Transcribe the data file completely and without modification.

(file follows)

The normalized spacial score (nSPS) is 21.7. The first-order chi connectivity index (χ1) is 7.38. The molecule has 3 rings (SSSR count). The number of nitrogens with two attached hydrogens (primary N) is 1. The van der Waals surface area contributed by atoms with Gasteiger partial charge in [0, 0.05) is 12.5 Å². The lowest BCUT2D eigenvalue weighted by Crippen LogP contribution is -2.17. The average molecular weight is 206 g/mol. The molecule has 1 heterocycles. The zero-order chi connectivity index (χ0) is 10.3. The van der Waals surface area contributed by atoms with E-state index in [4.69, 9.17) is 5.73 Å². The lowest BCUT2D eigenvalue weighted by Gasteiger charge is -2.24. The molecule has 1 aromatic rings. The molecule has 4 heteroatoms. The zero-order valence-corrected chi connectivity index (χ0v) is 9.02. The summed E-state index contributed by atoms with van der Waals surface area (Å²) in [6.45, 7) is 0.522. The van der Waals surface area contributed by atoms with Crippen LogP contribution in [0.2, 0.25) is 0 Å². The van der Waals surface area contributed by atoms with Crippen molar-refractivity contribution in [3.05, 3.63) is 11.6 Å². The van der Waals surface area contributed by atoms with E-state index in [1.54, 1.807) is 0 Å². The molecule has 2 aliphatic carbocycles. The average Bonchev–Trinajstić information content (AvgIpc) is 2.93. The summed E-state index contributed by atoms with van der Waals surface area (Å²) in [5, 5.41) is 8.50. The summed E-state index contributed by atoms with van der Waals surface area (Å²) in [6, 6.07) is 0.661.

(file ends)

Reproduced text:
The normalized spacial score (nSPS) is 21.7. The first-order chi connectivity index (χ1) is 7.38. The molecule has 3 rings (SSSR count). The number of nitrogens with two attached hydrogens (primary N) is 1. The van der Waals surface area contributed by atoms with Gasteiger partial charge in [0, 0.05) is 12.5 Å². The lowest BCUT2D eigenvalue weighted by Crippen LogP contribution is -2.17. The average molecular weight is 206 g/mol. The molecule has 1 heterocycles. The zero-order chi connectivity index (χ0) is 10.3. The van der Waals surface area contributed by atoms with E-state index in [4.69, 9.17) is 5.73 Å². The lowest BCUT2D eigenvalue weighted by Gasteiger charge is -2.24. The molecule has 1 aromatic rings. The molecule has 4 heteroatoms. The zero-order valence-corrected chi connectivity index (χ0v) is 9.02. The summed E-state index contributed by atoms with van der Waals surface area (Å²) in [6.45, 7) is 0.522. The van der Waals surface area contributed by atoms with Crippen LogP contribution in [0.2, 0.25) is 0 Å². The van der Waals surface area contributed by atoms with Crippen molar-refractivity contribution in [3.05, 3.63) is 11.6 Å². The van der Waals surface area contributed by atoms with E-state index in [1.54, 1.807) is 0 Å². The molecule has 2 aliphatic carbocycles. The average Bonchev–Trinajstić information content (AvgIpc) is 2.93. The summed E-state index contributed by atoms with van der Waals surface area (Å²) in [5, 5.41) is 8.50. The summed E-state index contributed by atoms with van der Waals surface area (Å²) in [6, 6.07) is 0.661.